Big Sean, Emagine theaters and Jemele Hill collaborated in a major way with Eminem, the Detroit Free Press, the Detroit Lions and the Ford Fund to surprise 900 Detroit Public Schools (DPS) with a free screening of Black Panther. The treat that began with a tweet by Hill announcing her plans to reward DPS students with perfect attendance and grades with tickets to see the record-breaking blockbuster, quickly gained the support of Detroit native hip-hop artists Sean Anderson (Big Sean) and Marshall Mathers (Eminem) on social media. A proud graduate of Mumford High School (a Detroit Public School), ESPN “Undefeated“ writer Jemele Hill knows all too well the importance of excellence and leaving a positive legacy. The former “Sportscenter” co-anchor attended the Los Angeles premiere of Black Panther and was so moved by the storytelling, artistry, and performances that she knew the ideal of a mythical place like Wakanda could serve as an inspiration to DPS kids.
“As someone who was a product of the Detroit Public School System, I have a keen understanding of the perception of the school system and the students that come from it. The message needs to be constantly reinforced to them that there is a strong legacy of productive, high achievers from this school district,” Hill revealed to rolling out. “And I specifically wanted the kids at my alma mater to know I’m not just a graduate of Mumford [High School], but a proud one. Black kids, in general, need to see themselves in a movie like this so that they can allow their imagination to run free with possibilities.”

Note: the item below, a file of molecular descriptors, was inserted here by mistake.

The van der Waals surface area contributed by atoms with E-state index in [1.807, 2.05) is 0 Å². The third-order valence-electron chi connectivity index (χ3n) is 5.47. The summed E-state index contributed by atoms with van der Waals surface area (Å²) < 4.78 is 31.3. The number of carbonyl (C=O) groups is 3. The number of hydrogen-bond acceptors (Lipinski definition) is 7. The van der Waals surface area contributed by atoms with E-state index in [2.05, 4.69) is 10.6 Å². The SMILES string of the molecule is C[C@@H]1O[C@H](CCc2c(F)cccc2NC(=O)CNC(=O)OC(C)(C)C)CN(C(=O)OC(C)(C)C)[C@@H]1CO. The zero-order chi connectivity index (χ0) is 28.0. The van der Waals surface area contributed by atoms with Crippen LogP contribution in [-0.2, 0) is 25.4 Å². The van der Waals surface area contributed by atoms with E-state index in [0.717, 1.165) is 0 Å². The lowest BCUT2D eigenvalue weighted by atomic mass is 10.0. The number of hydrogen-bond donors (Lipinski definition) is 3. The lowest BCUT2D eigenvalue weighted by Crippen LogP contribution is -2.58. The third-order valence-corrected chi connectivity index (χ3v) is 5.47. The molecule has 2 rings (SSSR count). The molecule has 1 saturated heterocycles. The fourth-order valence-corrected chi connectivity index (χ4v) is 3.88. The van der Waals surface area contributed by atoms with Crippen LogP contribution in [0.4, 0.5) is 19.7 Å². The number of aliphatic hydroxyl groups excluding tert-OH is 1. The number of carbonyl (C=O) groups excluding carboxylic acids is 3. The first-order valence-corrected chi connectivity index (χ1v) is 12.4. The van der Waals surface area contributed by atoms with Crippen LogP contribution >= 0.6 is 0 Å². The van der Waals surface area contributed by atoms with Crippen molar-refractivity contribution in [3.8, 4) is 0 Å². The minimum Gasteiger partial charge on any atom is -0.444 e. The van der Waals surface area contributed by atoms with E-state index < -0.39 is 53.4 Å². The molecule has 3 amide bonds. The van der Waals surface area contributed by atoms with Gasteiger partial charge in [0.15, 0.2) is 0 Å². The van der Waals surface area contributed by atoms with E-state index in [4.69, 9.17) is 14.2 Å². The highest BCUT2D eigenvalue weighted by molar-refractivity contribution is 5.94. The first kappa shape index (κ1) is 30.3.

Big Sean, a heavy influencer in making Wednesday’s event happen, surprised the excited crowd with a pop-up appearance and a message of encouragement.
“Thanks for coming out DPS, I’m a product of DPS, I’m a product of Detroit, I’m a product of the whole city,” Anderson told students. “It’s just important to see that we are the best in the world, at DPS, we can do anything. … We can do things they said we never could do, and I truly am here for y’all.”
It is this shared sense of pride and duty to be a shining example for Detroit youth that has Anderson at the forefront of a major project set to premiere in Detroit in 2020 — a movie theater directly located in the city. The “So Good” rapper announced his upcoming partnership with local movie theater franchise, Emagine Entertainment, to build a luxury movie theater complete with a live venue for intimate concerts, exclusive screenings, and seminars in or near downtown Detroit. After closing outdated movie theater, the Ren Center 4, previously located inside the iconic Renaissance Center, there hasn’t been a similar venue in the area since 2015. The Sean Anderson Foundation founder’s passion for giving back to the city that raised him has resonated in everything he does from enlisting a state of the art recording studio inside his alma mater, Cass Technical High school, to donating proceeds from a show to combat the Flint Water Crisis. The Sean Anderson Theater is just another affirmation of the Grammy-nominated artist’s desire to invest in Detroit and empower its youth.
“I do carry the responsibility of the city, you know. No matter what. They made me who I am,” Anderson once told CNN.
And so one journalist’s mission to transform the hashtags #blackpantherfieldtrip and #detroitseesblackpanther into an opportunity for Detroit kids to see themselves as amazing became an opportunity to inspire the future of a school system capable of greatness.